The design team also showed water innovation by rethinking the chiller’s water temperature needs. Typically, a chilled-water cooling system uses water between 35 and 45 degrees, requiring considerable cooling energy. The team instead designed the system to use water in the 55–60-degree range, which means natural (outside) temperatures can cool the water for more hours per day than a typical system does—in short, a lot of “free” cooling.
When the design team started doing the energy analysis on the building, they realized that plug loads (i.e., equipment) were one of the biggest uses. Building designers don’t typically get a chance to consider the equipment that will be used in a building, the process was more collaborative than usual, and the Caltech scientists were supportive.
“Normally you don’t touch that,” says Brad Smith, Caltech’s senior project manager, whose job it was to push the sustainable aspects of the design. “But the users said, ‘Fine, if you can get us more energy-efficient process equipment, we’ll take it.’ So [the design team] called the manufacturers of mass spectrometers, who’d never been approached about energy efficiency.”
Design team members quickly reckoned that the mass spectrometers’ mini-chillers could be replaced with heat exchangers that use chilled water from the low-energy chilled-water system. “That saved a couple of residential homes’ worth of energy,” Rumsey says.
Likewise, the spectrometers’ vacuum pumps were replaced with models that use about half the energy. The design team also noticed that the software running the spectrometers could be adjusted so the machines automatically power down (not switch off entirely) when not in use.
Working with the future occupants of the space, the design team was ultimately able to recommend changes to office and lab equipment that will reduce energy use by 60-plus percent over typical equipment in a facility like the Robinson + Linde Laboratory.
Fuel Cells and Chemical-Sniffing Fume Hoods
Caltech negotiated a deal with Bloom Energy so that Bloom’s fuel cells will be used to partly power the building. One, a 100-kilowatt unit, will run on natural gas and provide continuous power (Smith hopes it can one day be converted to use methane from sources like landfills). The second, a 30-kilowatt hydrogen-powered Altenergy unit, will be used for backup during outages.
The lab’s fume hoods (often responsible for a big chunk of energy use in labs) will come with a chemical-detection system: If the system can’t smell bad stuff, it will throttle back the fans and reduce airflow, chopping energy use while ensuring safety. A standard lab hood uses as much energy as about five houses, so such controls are a big deal.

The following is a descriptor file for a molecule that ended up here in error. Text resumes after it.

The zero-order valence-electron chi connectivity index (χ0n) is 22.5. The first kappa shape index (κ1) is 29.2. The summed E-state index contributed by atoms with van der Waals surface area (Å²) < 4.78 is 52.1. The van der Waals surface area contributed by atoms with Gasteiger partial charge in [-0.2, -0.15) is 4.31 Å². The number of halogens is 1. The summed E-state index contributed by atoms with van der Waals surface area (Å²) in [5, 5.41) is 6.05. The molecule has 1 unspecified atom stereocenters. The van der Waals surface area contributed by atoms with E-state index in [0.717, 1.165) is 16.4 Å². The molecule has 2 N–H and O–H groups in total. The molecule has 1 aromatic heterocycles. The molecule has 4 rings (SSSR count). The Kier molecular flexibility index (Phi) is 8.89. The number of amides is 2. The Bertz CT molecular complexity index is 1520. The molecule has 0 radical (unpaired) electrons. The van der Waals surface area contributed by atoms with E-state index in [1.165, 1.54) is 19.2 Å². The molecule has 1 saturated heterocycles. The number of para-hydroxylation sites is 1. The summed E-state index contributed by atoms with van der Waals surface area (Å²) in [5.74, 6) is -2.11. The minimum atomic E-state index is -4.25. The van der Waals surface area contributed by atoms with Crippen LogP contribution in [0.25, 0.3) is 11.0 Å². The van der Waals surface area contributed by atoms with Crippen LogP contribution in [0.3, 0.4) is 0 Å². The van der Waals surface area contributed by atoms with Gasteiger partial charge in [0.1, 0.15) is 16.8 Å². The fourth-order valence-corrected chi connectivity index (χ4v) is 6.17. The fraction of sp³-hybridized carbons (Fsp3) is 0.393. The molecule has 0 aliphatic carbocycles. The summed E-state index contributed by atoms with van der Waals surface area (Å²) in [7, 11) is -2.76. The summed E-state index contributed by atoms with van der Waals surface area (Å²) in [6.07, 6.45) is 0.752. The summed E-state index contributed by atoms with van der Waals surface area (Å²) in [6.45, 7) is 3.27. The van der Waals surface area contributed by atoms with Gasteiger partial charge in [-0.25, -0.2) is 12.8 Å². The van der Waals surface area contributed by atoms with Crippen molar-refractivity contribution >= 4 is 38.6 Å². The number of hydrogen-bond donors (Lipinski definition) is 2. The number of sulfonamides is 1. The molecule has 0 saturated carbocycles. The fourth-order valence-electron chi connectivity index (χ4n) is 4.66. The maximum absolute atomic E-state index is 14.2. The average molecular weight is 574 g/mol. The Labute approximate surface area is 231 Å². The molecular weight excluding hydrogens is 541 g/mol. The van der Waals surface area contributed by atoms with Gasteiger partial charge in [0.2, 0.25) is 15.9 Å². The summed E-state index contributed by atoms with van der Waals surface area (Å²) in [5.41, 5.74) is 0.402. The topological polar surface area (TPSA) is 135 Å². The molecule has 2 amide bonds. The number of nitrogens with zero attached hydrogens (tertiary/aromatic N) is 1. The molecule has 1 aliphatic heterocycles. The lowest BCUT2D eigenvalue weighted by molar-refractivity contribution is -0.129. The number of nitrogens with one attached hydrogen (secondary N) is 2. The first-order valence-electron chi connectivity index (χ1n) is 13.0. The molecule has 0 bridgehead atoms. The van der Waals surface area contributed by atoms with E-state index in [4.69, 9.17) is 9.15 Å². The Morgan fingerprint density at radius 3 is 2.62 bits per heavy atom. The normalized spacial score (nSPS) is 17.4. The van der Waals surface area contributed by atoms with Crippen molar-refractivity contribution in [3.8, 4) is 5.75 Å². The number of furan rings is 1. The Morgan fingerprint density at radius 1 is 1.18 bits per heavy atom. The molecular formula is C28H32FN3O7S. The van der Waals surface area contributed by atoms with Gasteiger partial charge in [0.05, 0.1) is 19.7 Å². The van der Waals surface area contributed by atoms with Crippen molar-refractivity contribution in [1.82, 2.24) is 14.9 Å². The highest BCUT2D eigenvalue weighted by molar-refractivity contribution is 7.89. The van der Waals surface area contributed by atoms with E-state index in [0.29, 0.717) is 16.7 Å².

Collaboration Is King
The key to the new building’s energy- and resource-efficient design, say design team members, was collaboration. Smith also emphasized how Stanback’s support made RMI’s involvement possible. RMI’s Victor Olgyay, AIA, and Amory Lovins, Hon. AIA, participated in a design charrette and offered ideas during the early design phases, and RMI’s input helped tease out unique, sometimes extreme-sounding ideas.
The “firsts” the Linde + Robinson Laboratory is expected to achieve when it opens in July include:
Lowest-energy physical science research lab in the United States;
- First lab with radiant cooling and compressor-free cooling 50 percent of the year;
- First LEED Platinum rating for a renovation of a historical research lab;
- First lab to achieve 50–60 percent lab equipment energy use reduction; and
- First lab to get 20 percent or more of its power from on-site photovoltaics.
And, of course, it will be the first building with coelostat daylighting.
All told, the building is expected to save 77 percent of the energy (6,134 MBtu/year) that a baseline design would have used and 73.6 percent ($190,212) of the cost of that energy each year.
“Many newer buildings incorporate many green features and advanced technologies,” said Stanback. “The real challenge, though, is to retrofit many of the existing structures that can’t simply be torn down. The final design plan that emerged from discussions between Amory Lovins, RMI Senior Vice President Greg Franta, the Caltech representatives, and the architectural firm resulted in a building that will truly inspire others about the possibilities for the green retrofitting of older buildings.”